Every day we hear about data - the stuff that's on our hard drives, the digital guts of everything we do, such as sending e-mail, snapping pictures, reading Web pages, shopping for groceries, registering for school or sending flowers.
At the very lowest level, data is made up of ones and zeros saved on a disk or as electrical charges on a memory chip or microprocessor. But data must be organized or it's only noise.
Data are organized in packets of information that zip around the Internet, or that are saved on CDs, DVDs and flash drives. In the word processing documents on your computer, the data is the text, of course, but there's also information that determines the file type and formatting such as the font, type size, margins, etc. With digital images, the data is the individual pixels.
So, data must be organized, and organized in an organized way. That's even more true with database programs used to store and retrieve information such as names and addresses for mailing lists, inventory at the auto parts store or grocery store, and on and on. Databases can be general in design and have a wide variety of uses, such as the database program you likely have installed on your computer, or they can be custom written for special tasks that require a high degree of reliability or deal with large amounts of data.
Some applications you already use work like databases. You can use a word processor like a simple database by typing in names and addresses for a mailing list, but it wouldn't be as efficient as a pure database program. A spreadsheet can be used as a database, too. It stores information and calculates on demand, and with the click of a column information can be sorted alphabetically or numerically.
A true database, however is more efficient in terms of searching for particular information. A database program is designed to be very efficient and safe with data, and to do those things very well. Databases allow information to be presented on demand; data stays organized and available until requested by the user or another program.
Some database systems are tiny in terms of the amount space they take up on a computer and go through years of tests before they are put to use in satellites and spacecraft, for example, where reliability is the most important aspect. Some databases hold much more information, such as the one used at Ancestry.com, which claims to have approximately 600 terabytes of genealogical data, or the equivalent of 300 billion printed pages. (A terabyte is 1 trillion bytes, or a 1,000 gigabytes; most PCs have hard drives in the 100- to 500-gigabyte range.)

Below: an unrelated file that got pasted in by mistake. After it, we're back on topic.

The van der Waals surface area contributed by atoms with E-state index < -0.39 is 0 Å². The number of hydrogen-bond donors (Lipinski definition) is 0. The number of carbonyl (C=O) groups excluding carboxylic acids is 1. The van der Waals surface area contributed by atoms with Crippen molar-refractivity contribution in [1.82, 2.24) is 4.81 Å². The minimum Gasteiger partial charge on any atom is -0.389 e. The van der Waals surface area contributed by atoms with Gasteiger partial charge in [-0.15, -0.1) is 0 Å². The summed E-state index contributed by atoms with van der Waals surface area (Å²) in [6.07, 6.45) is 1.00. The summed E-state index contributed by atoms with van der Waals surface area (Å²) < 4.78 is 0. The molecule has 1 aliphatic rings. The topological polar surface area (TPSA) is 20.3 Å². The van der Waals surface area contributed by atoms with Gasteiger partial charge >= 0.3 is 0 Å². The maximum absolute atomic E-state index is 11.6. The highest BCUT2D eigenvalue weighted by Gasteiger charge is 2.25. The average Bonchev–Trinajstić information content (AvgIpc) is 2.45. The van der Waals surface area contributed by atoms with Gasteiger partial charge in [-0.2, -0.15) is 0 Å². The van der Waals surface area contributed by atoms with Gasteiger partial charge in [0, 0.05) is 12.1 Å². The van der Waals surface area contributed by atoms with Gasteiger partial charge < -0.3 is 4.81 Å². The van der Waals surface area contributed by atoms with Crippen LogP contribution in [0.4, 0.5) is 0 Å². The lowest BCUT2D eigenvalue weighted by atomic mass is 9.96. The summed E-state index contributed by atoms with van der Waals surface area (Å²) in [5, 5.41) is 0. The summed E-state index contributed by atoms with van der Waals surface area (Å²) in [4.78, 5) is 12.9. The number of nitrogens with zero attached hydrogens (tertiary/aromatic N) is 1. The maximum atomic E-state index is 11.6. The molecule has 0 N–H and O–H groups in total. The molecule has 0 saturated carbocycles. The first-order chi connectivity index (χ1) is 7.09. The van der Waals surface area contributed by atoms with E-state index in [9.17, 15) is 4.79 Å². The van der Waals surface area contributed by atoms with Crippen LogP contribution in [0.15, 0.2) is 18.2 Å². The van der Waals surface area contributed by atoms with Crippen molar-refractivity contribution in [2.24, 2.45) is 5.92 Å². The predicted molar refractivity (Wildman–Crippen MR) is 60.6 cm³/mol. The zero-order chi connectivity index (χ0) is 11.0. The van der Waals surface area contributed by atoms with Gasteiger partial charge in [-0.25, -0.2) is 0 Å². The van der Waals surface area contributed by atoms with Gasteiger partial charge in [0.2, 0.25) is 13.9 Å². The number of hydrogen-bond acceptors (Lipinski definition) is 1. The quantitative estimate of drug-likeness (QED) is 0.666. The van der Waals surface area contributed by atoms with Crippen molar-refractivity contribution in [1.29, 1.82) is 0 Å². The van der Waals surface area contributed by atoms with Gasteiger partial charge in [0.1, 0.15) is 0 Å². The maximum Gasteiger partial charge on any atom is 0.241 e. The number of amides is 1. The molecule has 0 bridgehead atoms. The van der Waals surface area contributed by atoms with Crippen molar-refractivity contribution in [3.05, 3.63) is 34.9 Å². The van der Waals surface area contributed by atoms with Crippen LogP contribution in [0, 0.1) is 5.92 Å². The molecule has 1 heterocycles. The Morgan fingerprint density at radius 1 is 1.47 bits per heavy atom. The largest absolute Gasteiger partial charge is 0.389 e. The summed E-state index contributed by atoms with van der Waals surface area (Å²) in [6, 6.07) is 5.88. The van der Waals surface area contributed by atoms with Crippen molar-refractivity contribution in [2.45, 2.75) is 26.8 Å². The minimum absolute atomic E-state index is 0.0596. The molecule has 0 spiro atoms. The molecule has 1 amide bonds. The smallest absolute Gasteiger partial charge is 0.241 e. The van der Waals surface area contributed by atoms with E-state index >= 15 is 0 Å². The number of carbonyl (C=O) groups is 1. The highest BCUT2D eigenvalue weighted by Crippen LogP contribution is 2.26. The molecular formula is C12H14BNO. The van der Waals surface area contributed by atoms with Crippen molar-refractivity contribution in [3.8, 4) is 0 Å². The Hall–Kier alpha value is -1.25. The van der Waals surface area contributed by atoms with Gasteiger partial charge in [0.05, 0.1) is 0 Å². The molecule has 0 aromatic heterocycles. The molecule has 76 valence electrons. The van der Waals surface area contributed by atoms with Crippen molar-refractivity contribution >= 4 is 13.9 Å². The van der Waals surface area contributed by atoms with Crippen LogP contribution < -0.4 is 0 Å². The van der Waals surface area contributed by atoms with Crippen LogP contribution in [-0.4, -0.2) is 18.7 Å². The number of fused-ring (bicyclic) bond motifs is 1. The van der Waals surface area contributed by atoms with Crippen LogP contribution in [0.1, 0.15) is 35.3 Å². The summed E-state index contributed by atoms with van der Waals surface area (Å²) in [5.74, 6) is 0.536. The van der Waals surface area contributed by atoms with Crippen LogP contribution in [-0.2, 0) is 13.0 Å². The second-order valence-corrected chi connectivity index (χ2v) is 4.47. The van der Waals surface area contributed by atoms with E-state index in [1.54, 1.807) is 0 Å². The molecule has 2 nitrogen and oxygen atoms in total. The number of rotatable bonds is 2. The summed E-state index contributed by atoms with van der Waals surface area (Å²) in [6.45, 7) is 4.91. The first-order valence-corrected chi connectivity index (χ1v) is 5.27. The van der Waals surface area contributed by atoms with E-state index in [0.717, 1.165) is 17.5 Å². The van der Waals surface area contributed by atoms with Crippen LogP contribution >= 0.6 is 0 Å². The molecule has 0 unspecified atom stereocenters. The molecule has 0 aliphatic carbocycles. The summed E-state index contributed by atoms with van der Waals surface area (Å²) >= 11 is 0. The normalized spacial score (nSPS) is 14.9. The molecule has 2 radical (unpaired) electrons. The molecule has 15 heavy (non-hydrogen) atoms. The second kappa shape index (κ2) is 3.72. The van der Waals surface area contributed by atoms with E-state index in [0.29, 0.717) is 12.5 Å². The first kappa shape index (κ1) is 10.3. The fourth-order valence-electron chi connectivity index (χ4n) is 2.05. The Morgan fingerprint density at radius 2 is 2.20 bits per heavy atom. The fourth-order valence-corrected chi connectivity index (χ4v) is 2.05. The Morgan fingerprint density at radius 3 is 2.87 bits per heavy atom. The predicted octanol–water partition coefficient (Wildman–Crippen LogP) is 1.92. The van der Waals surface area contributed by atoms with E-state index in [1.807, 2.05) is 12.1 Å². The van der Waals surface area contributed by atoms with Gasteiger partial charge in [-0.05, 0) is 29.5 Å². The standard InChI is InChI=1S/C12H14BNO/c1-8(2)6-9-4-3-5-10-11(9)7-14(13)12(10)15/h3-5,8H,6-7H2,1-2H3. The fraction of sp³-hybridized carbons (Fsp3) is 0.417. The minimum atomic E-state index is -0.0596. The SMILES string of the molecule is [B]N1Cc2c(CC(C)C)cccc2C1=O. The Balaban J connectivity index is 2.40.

You may have heard of or read the acronym "SQL," which stands for structured query language. That's language as in computer language for communicating with a database. Query is what you do when you retrieve information from a database. And structured means the query language is precisely organized to work with data. Many databases use SQL or a form of SQL. (There are different ways to pronounce SQL; some say "S-Q-L," some say "sequel" and some say "ess-queue-ell.")
SQL is highly efficient in terms of the time it takes to access a database. Every tiny bit of a second longer it takes to supply information can really add up, for example, at a company with 1,000 employees using the same database or on a retailer's Web site that thousands of customers are trying to access at the same time.
If you use a blog or a content management system, more than likely you're using MySQL - which obviously stands for "My SQL" - an open-source database system. MySQL is the database behind tens of millions of blogs and management systems. Storing all your posts in a database is a much more efficient way for a blog to work than having separate pages specially coded for each post.
If you use Microsoft Office on your computer, the database program Access is included. Access is a powerful tool, and if you want to try it out, look for templates that will get you started with cataloging CDs or creating a mailing list. On older Macintosh computers, try the Appleworks database. On a newer Mac, MySQL is included, though the learning curve is steep and you'll need to use Google to find a user-friendly front end for it. FileMaker is a great database for both Windows and Mac computers that is easy to use and very extendable. Go to www.filemaker.com. The free OpenOffice suite at www.openoffice.org includes a database called Base.
Even if you don't use a database at home or work, you probably still benefit from one every day.
Every news Web site you visit employs some kind of database on its back end; it's the only possible way to manage updating a site during a 24/7 news cycle, as well as manage archived stories, classified advertising and reader comments. Checking out at the grocery store involves the terminal referring to a database for price and inventory each time an item is scanned, and swiping your ATM card queries your bank's database.
It's difficult to think of anything that doesn't use a database in some form in the modern world.
Follow-up: David Pogue at the New York Times reviews several new consumer products that hope to make easier the transition from analog to digital for photo prints, cassette tapes and LPs: www.snurl.com/2e4g3.
Mark Ratledge is an information technology consultant in Missoula. Contact him through his Web site and blog at http://www.songdogtech.net.